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Colm Tóibín writes:
In 1936 Beckett wrote from Hamburg to Mary Manning in further despair: ‘My next work shall be on rice paper wound about a spool, with a perforated line every six inches and on sale in Boots. The length of each chapter will be carefully calculated to suit with the average free motion. And with every copy a free sample of some laxative to promote sales. The Beckett Bowel Books, Jesus in farto.’ (He referred to his Proust book as ‘my Proust turd’.) His interest in the toilet might have been awakened by what he described to Arland Ussher early in 1936 as ‘a sebaceous cyst in my anus which happily a fart swept away before it became operable’. His problem in these years was very simple and not easy to solve: it was how to live, what to do, and who to be.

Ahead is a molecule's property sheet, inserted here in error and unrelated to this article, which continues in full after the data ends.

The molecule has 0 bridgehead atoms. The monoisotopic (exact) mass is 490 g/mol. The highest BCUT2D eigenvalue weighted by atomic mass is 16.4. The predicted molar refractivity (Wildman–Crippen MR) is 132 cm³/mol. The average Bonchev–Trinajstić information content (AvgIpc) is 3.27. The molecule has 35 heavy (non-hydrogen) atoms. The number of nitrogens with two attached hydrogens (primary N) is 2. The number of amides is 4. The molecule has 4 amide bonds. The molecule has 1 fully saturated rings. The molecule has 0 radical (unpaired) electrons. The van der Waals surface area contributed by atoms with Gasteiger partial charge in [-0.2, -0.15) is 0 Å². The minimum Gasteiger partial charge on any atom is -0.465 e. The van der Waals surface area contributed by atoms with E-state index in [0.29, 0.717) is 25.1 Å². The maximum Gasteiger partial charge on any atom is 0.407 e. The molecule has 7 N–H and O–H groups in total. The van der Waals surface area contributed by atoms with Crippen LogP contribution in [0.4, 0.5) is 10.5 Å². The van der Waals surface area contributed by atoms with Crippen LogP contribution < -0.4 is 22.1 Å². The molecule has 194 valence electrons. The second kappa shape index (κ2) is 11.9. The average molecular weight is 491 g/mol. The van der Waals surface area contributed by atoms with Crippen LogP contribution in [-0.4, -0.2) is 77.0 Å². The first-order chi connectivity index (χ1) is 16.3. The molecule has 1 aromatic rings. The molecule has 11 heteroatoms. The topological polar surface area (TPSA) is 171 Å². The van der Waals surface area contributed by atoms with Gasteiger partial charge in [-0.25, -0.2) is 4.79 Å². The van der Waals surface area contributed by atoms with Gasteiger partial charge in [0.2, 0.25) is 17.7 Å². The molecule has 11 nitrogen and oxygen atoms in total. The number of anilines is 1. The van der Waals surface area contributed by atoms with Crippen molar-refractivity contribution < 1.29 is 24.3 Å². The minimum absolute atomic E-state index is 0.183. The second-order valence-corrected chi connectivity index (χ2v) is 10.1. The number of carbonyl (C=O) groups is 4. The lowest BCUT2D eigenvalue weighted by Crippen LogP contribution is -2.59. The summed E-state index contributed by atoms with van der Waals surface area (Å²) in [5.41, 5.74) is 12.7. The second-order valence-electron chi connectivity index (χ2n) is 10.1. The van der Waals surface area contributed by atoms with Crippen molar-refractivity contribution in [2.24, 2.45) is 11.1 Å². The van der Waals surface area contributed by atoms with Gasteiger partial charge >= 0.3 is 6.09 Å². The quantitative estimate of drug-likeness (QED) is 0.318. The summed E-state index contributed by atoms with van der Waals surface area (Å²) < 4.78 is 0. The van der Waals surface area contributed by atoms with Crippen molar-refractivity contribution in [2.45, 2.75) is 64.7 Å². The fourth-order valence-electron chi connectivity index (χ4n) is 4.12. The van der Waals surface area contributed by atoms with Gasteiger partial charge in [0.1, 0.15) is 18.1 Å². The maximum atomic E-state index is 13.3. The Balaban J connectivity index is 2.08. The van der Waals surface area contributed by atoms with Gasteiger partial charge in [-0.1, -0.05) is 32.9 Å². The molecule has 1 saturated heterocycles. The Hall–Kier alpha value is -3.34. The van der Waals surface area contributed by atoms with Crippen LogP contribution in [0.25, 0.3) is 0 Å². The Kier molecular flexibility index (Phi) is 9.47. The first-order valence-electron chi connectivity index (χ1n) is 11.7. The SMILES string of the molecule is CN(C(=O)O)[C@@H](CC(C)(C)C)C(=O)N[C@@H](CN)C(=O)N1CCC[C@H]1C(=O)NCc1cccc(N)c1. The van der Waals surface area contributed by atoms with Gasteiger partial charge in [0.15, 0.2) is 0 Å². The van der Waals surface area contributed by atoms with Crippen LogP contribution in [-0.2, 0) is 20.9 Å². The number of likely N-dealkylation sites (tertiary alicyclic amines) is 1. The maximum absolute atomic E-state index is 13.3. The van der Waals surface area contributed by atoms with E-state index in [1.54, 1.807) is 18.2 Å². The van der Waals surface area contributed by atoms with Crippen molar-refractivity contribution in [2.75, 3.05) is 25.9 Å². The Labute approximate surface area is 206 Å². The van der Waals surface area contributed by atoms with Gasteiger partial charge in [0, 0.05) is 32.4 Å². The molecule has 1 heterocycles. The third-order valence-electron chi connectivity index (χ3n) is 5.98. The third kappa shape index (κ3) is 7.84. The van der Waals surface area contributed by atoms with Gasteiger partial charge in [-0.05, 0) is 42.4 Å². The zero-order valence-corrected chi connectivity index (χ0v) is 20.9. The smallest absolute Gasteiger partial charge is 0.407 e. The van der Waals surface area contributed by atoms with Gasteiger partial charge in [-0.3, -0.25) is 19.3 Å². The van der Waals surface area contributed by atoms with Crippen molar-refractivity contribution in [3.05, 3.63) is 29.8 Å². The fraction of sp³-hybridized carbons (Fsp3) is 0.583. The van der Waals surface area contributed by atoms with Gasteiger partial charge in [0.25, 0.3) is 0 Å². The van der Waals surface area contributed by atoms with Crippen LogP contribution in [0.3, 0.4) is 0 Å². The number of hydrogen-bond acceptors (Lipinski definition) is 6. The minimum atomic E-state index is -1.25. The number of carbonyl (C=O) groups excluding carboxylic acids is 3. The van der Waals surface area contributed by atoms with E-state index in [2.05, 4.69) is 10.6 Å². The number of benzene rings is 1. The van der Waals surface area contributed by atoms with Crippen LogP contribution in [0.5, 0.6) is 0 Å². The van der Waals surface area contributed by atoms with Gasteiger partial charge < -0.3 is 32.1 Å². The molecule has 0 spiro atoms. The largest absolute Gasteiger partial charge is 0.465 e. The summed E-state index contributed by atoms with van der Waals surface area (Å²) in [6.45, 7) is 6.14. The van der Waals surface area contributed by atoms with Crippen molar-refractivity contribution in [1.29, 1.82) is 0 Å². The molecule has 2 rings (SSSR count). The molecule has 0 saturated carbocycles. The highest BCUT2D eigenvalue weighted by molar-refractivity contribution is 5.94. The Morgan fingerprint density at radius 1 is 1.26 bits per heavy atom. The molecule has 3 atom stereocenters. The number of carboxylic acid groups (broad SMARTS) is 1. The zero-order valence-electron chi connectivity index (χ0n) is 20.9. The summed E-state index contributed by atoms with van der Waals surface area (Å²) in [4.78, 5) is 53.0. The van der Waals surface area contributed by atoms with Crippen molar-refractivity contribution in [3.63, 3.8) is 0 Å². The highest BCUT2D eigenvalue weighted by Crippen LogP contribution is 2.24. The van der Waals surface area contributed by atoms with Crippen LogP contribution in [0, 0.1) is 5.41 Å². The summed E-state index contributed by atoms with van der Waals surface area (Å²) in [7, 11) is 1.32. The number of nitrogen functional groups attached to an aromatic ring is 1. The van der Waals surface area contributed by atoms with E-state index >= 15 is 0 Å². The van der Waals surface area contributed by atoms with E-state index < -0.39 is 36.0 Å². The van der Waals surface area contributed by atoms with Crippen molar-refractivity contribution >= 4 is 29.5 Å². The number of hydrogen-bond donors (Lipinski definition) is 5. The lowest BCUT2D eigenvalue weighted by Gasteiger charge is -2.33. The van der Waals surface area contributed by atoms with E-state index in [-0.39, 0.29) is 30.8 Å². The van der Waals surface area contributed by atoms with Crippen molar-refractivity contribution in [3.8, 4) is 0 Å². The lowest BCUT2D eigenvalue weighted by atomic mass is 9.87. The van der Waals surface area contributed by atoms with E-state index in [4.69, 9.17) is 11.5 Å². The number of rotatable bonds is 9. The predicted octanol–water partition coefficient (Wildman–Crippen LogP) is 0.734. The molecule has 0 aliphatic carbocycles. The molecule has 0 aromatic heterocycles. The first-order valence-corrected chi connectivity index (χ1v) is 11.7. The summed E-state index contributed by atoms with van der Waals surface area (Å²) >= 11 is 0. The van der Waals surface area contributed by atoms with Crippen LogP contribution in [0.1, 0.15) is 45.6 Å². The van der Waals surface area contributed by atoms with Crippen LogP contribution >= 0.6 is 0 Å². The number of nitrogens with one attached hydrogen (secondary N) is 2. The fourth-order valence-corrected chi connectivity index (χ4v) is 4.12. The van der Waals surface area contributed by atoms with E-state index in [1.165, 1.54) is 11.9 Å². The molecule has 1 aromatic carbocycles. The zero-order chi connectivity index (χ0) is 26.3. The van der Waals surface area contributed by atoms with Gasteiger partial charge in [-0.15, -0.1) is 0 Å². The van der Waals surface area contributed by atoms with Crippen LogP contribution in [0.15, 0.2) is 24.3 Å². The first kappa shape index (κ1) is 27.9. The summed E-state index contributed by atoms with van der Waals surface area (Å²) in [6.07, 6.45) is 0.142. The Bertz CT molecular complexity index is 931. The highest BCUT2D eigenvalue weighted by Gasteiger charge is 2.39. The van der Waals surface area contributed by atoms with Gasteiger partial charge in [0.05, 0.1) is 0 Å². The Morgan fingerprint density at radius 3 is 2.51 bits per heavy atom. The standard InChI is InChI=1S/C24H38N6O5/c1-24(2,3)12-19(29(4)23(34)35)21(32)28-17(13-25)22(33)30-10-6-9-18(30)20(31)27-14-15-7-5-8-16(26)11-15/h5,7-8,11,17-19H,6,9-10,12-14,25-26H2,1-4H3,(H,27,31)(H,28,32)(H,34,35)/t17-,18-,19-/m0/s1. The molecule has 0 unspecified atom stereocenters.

In 1985 Beckett appointed Martha Dow Fehsenfeld editor of a projected collection of his correspondence, to be published after his death. Fehsenfeld and her assistant Lois More Overbeck have tracked down and transcribed more than 15,000 letters by Beckett, and this volume, the first of four, contains their selection of those they consider to have the most bearing on his work and thought. Tom Stoppard writes: ‘The prospect of reading Beckett’s letters quickens the blood like none other’s, and one must hope to stay alive until the fourth volume is safely delivered.’